Wednesday, February 01, 2006

State of the News

Yesterday was a big news day: Alan Greenspan's last day as Chairman of the Federal Reserve, Judge Samuel Alito confirmed as Associate Supreme Court Justice, and the President delivered his sixth State of the Union address. What you may not have heard was that anti-War activist Cindy Sheehan was invited to attend by Rep. Lynn Woolsey, D-Cal. and had a ticket for Gallery 5, Seat 7, Row A. She was removed from the chambers because she was wearing a T-shirt that read “2,245 Dead, How Many More?" She was charged with a misdemeanor for violating House chamber rules, but the charges of "unlawful conduct" were later dropped by the police.

In addition, as is tradition, the Democrats responded to the President's State of the Union, this time with newly elected Virginia governor Tim Kaine. The obvious message being conveyed by Kaine was "there is a better way," and supposedly, the Democrats are the ones to provide it. Unfortunately, Kaine never gave specific alternatives, only criticism, for the Bush Administration's policies, giving credibility to President Bush's jab at the Dems in his address that "hindsight is not wisdom, and second-guessing is not a strategy." The clear lack of leadership and a positive message will continue to cripple the Democratic Party, no matter how much the President's Administration mismanages its foreign policy or domestic agenda. (P.S. Pay no attention to Bush's proclamation of the American addiction to oil; nothing will be done to begin addressing it under this Administration.)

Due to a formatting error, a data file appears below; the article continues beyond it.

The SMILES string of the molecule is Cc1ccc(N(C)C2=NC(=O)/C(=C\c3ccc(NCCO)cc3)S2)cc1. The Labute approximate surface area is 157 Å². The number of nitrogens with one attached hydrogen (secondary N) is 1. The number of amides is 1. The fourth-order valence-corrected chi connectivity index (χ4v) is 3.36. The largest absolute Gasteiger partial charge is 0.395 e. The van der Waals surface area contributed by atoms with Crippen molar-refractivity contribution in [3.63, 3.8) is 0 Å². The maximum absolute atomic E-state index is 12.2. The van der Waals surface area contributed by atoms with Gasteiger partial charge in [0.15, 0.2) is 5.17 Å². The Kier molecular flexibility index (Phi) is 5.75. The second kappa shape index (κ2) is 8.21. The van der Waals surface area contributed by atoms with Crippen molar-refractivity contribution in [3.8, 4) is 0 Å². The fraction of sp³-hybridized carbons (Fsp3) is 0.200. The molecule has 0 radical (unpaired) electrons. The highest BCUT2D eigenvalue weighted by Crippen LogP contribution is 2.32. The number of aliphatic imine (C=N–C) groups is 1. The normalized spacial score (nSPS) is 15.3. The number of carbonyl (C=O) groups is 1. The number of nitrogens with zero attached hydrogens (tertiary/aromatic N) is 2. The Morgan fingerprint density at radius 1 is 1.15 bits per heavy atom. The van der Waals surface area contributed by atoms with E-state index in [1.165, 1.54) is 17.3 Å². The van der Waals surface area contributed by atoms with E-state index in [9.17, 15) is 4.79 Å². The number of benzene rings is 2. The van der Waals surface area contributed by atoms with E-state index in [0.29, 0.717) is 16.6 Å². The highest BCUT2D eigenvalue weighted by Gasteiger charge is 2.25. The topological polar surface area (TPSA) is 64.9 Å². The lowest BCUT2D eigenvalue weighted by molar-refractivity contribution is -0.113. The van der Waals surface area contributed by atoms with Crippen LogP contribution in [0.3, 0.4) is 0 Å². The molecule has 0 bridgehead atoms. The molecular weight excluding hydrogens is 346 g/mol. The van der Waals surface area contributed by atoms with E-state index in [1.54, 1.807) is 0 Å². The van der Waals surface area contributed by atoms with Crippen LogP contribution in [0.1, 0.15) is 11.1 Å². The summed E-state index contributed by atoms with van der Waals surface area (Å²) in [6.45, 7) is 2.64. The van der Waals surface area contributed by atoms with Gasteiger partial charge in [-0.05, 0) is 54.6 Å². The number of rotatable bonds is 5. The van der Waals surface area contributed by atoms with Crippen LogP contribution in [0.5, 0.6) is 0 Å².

Samuel Alito replaces Justice Sandra O'Connor, the first woman appointed, and often the decisive vote on a split bench of the U.S. Supreme Court. Alito's nomination was opposed primarily because it was feared the balance of the court would be shifted towards a strong conservative direction, away from a moderate court under Chief Justice Rehnquist and Justice O'Connor. John Robert's nomination was not as highly contested because he was a conservative replacing another conservative in Rehnquist. Nonetheless, the President of the United States is granted the duty in the Constitution to appoint justices to the Supreme Court, with approval of the Senate. In fact, President Clinton appointed two liberal members to the court, Justice Ginsberg and Justice Breyer, with near unanimous support by the Republican controlled Senate.

Alan Greenspan, who served 18 years as Chairman of the Federal Reserve, was appointed by Ronald Reagan, and reaffirmed by Presidents H.W. Bush, Clinton, and W. Bush. Ben Bernanke was appointed by President Bush to replace Greenspan, perhaps the most famous Fed. Reserve Chairman and considered to be on of the best ever to have served at the position because of his laisseze-faire philosophy to the free market, and his record of short recessions, and the longest economic prosperity interval in the 1990s thanks to his timing of interest rate manipulation. Bernanke is expected to follow a similar approach to the economy. Stay tuned for a return to the gold standard after a collapse of the Reserve system due to massive debt! (Read Ayn Rand's "Atlas Shrugged", Greenspan's favorite novel.)

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